Established in 1935 in defiance of segregation and the Jim Crow laws of the era, American Beach was the largest and most popular black-only beach community in Northeast Florida. Located on Amelia Island, Black Beach became a safe haven for African Americans in and around Jacksonville. Abraham Lincoln Lewis, the first black millionaire in the state of Florida, purchased and led the development of the famous strip of land.
Beginning Feb. 20, a trio made up of some of Void‘s fave local artists–painter Dustin Harewood, photographer and Void Mag “35 Under 35” nominee Malcolm Jackson, and graphic designer Jordan Walter–will present a fresh look at this important piece of Northeast Florida history via the mixed-media installation “Black Beach: An Exhibition Devoted to and Inspired by Black History in Northeast Florida” at Cathedral Arts Project (CAP)‘s Heather Moore Community Gallery on Laura Street in Jacksonville’s Downtown. The exhibition tells a story that begins with Lewis and ends with the heroic efforts of MaVynee Betsch, Lewis’ granddaughter who spent the majority of her adult life educating the public on the history and environmental importance of American Beach.
A bit about each artist from CAP:
Dustin Harewood was born and raised in New York City in the 1980s. His parents recognized and nurtured his early artistic energy and at the age of 7 he became a junior member of the Brooklyn Museum. His family later moved to Barbados where he attended high school. Harewood earned a Bachelor of Arts from North Carolina Central University and a Master of Fine Arts from the University of North Carolina at Greensboro. He has worked as a professor of art at Florida State College at Jacksonville since 2004, teaching drawing, design, computer imaging and painting.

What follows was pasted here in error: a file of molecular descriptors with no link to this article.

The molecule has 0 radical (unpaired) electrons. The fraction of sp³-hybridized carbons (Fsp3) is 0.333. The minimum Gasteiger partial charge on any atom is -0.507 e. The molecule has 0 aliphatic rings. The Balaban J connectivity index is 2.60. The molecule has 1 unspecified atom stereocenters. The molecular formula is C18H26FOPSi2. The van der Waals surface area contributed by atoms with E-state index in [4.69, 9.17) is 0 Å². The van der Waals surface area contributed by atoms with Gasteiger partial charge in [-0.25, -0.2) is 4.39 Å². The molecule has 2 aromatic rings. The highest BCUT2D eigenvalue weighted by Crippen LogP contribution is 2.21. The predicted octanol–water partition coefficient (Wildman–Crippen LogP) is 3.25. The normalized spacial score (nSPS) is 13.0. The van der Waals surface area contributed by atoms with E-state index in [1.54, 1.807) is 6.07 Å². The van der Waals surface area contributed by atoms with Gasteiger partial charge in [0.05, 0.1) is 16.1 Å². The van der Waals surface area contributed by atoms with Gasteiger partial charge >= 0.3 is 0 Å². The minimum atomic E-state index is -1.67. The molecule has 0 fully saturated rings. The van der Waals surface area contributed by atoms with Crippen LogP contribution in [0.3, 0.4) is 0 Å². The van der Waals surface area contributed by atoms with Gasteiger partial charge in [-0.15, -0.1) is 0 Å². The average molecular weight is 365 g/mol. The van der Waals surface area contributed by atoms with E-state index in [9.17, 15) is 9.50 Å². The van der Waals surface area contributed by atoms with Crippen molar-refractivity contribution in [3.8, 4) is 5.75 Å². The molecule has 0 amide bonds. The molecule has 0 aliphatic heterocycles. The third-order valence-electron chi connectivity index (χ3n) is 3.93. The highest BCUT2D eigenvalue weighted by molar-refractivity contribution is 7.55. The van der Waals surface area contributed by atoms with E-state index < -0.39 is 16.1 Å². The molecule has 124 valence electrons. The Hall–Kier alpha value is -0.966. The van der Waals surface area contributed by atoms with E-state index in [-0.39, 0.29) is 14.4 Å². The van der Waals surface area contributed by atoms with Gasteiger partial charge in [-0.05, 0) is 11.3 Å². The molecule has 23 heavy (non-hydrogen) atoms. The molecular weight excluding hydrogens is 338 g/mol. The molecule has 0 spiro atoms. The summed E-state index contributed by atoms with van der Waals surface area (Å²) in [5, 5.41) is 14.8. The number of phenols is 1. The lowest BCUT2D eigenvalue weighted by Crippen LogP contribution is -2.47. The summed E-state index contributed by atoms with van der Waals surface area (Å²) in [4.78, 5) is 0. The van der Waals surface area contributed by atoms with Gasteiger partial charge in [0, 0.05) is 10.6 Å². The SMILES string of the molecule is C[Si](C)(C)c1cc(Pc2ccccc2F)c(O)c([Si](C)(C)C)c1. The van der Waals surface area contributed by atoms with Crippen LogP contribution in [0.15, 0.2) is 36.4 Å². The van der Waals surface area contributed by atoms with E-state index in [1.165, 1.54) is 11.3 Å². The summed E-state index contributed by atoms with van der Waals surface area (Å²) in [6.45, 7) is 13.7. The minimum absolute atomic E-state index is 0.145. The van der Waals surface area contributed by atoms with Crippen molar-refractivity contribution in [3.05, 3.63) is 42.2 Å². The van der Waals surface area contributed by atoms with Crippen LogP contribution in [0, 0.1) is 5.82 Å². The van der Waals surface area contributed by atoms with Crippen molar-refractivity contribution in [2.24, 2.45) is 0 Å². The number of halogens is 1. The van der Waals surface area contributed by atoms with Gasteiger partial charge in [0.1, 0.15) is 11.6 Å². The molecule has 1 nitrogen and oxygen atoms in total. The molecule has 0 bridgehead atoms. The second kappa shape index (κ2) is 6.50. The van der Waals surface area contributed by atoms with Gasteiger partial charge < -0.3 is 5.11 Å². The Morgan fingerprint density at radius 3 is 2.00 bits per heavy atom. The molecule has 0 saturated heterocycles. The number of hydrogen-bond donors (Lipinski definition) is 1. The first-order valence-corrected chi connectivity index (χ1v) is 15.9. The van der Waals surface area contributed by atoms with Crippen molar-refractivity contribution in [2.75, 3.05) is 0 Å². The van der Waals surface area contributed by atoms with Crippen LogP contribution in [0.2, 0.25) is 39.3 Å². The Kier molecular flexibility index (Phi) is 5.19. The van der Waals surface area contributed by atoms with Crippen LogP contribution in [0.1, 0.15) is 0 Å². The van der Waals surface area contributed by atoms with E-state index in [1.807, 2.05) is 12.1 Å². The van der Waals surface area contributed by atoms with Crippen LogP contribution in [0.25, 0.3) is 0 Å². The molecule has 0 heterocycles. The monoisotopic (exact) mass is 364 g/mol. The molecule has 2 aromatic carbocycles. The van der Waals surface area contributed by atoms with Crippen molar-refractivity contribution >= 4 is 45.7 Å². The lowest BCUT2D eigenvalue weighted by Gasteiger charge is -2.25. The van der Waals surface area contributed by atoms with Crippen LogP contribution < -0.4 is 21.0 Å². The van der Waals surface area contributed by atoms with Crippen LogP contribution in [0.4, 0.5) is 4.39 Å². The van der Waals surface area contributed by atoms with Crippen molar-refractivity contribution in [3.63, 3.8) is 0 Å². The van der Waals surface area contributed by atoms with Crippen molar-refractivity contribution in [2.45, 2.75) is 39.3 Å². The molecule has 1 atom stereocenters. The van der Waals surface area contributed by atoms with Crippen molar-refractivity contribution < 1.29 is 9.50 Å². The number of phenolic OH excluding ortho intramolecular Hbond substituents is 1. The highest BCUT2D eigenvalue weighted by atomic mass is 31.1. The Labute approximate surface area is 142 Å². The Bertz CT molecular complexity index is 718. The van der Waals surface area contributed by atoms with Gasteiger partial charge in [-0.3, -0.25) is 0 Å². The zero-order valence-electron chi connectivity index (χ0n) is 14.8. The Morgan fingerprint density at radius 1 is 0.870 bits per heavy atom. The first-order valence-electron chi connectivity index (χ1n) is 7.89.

Malcolm Jackson is a street photographer from Jacksonville, FL. His love for photography was learned from his uncle who worked as a freelance photographer. After multiple high school track and field injuries sidelined his athletic career, he turned to photography. In 2018 he was recognized by the Cultural Council of Greater Jacksonville as the Visual Artist of the Year and his work has been featured on VSCO and in Street Dreams Magazine. Jackson’s clients have included the Jacksonville Jaguars, Pharrell Williams’ Billionaire Boys Club and Icecream clothing lines, and The Culture Crush.
Jordan Walter is a graphic designer and creative director from Jacksonville, FL. He recently graduated from Florida State College at Jacksonville where he studied under Dustin Harewood and earned a degree in digital media. Walter is deeply rooted in the Jacksonville community and is currently an art educator at Matthew W. Gilbert Middle School.
The opening reception for “Black Beach” will include a brief presentation by the artists, which will begin at 6:30 p.m. The exhibition will run through Wednesday, May 27, 2020. The gallery located at 207 N. Laura Street, Suite 300, is free and open to the public Monday through Friday, 9 a.m. to 5 p.m.
This show is not to be missed!